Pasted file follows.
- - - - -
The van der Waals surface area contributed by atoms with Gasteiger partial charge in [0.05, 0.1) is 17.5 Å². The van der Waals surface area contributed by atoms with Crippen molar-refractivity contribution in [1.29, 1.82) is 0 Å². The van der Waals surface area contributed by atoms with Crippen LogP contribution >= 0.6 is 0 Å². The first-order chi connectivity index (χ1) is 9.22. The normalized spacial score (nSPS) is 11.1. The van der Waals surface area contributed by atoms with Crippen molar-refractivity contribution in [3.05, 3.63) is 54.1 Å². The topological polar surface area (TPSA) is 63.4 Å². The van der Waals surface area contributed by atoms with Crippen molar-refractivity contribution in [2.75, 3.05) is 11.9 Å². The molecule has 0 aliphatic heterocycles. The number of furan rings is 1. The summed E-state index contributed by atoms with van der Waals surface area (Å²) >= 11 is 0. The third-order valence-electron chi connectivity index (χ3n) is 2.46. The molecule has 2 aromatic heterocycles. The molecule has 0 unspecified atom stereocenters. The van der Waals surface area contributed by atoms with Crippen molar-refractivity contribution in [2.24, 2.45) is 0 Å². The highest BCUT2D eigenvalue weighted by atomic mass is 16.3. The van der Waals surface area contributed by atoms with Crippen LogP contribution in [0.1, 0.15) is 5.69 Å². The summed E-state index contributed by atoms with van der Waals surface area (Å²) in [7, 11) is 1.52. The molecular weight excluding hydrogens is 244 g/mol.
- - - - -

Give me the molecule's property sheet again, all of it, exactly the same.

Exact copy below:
The van der Waals surface area contributed by atoms with Gasteiger partial charge in [0.05, 0.1) is 17.5 Å². The van der Waals surface area contributed by atoms with Crippen molar-refractivity contribution in [1.29, 1.82) is 0 Å². The van der Waals surface area contributed by atoms with Crippen LogP contribution >= 0.6 is 0 Å². The first-order chi connectivity index (χ1) is 9.22. The normalized spacial score (nSPS) is 11.1. The van der Waals surface area contributed by atoms with Crippen molar-refractivity contribution in [3.05, 3.63) is 54.1 Å². The topological polar surface area (TPSA) is 63.4 Å². The van der Waals surface area contributed by atoms with Crippen molar-refractivity contribution in [2.75, 3.05) is 11.9 Å². The molecule has 0 aliphatic heterocycles. The number of furan rings is 1. The summed E-state index contributed by atoms with van der Waals surface area (Å²) >= 11 is 0. The third-order valence-electron chi connectivity index (χ3n) is 2.46. The molecule has 2 aromatic heterocycles. The molecule has 0 unspecified atom stereocenters. The van der Waals surface area contributed by atoms with Crippen molar-refractivity contribution in [2.24, 2.45) is 0 Å². The highest BCUT2D eigenvalue weighted by atomic mass is 16.3. The van der Waals surface area contributed by atoms with Crippen LogP contribution in [0.1, 0.15) is 5.69 Å². The summed E-state index contributed by atoms with van der Waals surface area (Å²) in [7, 11) is 1.52. The molecular weight excluding hydrogens is 244 g/mol.